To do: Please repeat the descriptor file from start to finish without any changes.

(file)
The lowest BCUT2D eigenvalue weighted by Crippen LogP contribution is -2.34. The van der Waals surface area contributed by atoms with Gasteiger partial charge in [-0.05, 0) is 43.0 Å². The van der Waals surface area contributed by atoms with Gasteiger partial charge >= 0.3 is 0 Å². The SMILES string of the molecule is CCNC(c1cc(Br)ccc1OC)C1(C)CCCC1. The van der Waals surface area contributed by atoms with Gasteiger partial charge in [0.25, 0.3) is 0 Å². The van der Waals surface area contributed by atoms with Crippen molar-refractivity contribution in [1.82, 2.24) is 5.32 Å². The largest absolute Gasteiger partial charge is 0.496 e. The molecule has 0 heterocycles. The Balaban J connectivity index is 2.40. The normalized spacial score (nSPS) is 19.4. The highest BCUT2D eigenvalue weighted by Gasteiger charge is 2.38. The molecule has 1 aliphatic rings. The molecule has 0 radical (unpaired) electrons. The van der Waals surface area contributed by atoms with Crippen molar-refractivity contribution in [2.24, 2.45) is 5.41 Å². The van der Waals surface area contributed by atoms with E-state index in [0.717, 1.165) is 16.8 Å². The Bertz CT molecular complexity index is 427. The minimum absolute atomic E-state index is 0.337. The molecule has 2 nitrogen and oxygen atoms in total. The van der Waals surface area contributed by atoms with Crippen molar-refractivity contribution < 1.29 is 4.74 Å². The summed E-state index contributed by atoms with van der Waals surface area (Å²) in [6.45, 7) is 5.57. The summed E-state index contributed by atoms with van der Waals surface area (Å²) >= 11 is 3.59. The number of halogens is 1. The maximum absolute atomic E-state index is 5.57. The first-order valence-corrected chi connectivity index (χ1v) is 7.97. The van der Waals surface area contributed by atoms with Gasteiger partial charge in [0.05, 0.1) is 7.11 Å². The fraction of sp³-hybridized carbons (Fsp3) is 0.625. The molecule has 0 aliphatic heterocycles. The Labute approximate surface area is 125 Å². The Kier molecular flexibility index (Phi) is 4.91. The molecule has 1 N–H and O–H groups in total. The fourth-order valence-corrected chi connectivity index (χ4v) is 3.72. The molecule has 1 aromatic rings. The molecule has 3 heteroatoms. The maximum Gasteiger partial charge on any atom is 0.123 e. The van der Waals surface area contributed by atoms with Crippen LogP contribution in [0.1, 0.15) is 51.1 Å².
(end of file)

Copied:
The lowest BCUT2D eigenvalue weighted by Crippen LogP contribution is -2.34. The van der Waals surface area contributed by atoms with Gasteiger partial charge in [-0.05, 0) is 43.0 Å². The van der Waals surface area contributed by atoms with Gasteiger partial charge >= 0.3 is 0 Å². The SMILES string of the molecule is CCNC(c1cc(Br)ccc1OC)C1(C)CCCC1. The van der Waals surface area contributed by atoms with Gasteiger partial charge in [0.25, 0.3) is 0 Å². The van der Waals surface area contributed by atoms with Crippen molar-refractivity contribution in [1.82, 2.24) is 5.32 Å². The largest absolute Gasteiger partial charge is 0.496 e. The molecule has 0 heterocycles. The Balaban J connectivity index is 2.40. The normalized spacial score (nSPS) is 19.4. The highest BCUT2D eigenvalue weighted by Gasteiger charge is 2.38. The molecule has 1 aliphatic rings. The molecule has 0 radical (unpaired) electrons. The van der Waals surface area contributed by atoms with Crippen molar-refractivity contribution in [2.24, 2.45) is 5.41 Å². The van der Waals surface area contributed by atoms with E-state index in [0.717, 1.165) is 16.8 Å². The Bertz CT molecular complexity index is 427. The minimum absolute atomic E-state index is 0.337. The molecule has 2 nitrogen and oxygen atoms in total. The van der Waals surface area contributed by atoms with Crippen molar-refractivity contribution < 1.29 is 4.74 Å². The summed E-state index contributed by atoms with van der Waals surface area (Å²) in [6.45, 7) is 5.57. The summed E-state index contributed by atoms with van der Waals surface area (Å²) >= 11 is 3.59. The number of halogens is 1. The maximum absolute atomic E-state index is 5.57. The first-order valence-corrected chi connectivity index (χ1v) is 7.97. The van der Waals surface area contributed by atoms with Gasteiger partial charge in [0.05, 0.1) is 7.11 Å². The fraction of sp³-hybridized carbons (Fsp3) is 0.625. The molecule has 0 aliphatic heterocycles. The Labute approximate surface area is 125 Å². The Kier molecular flexibility index (Phi) is 4.91. The molecule has 1 N–H and O–H groups in total. The fourth-order valence-corrected chi connectivity index (χ4v) is 3.72. The molecule has 1 aromatic rings. The molecule has 3 heteroatoms. The maximum Gasteiger partial charge on any atom is 0.123 e. The van der Waals surface area contributed by atoms with Crippen LogP contribution in [0.1, 0.15) is 51.1 Å².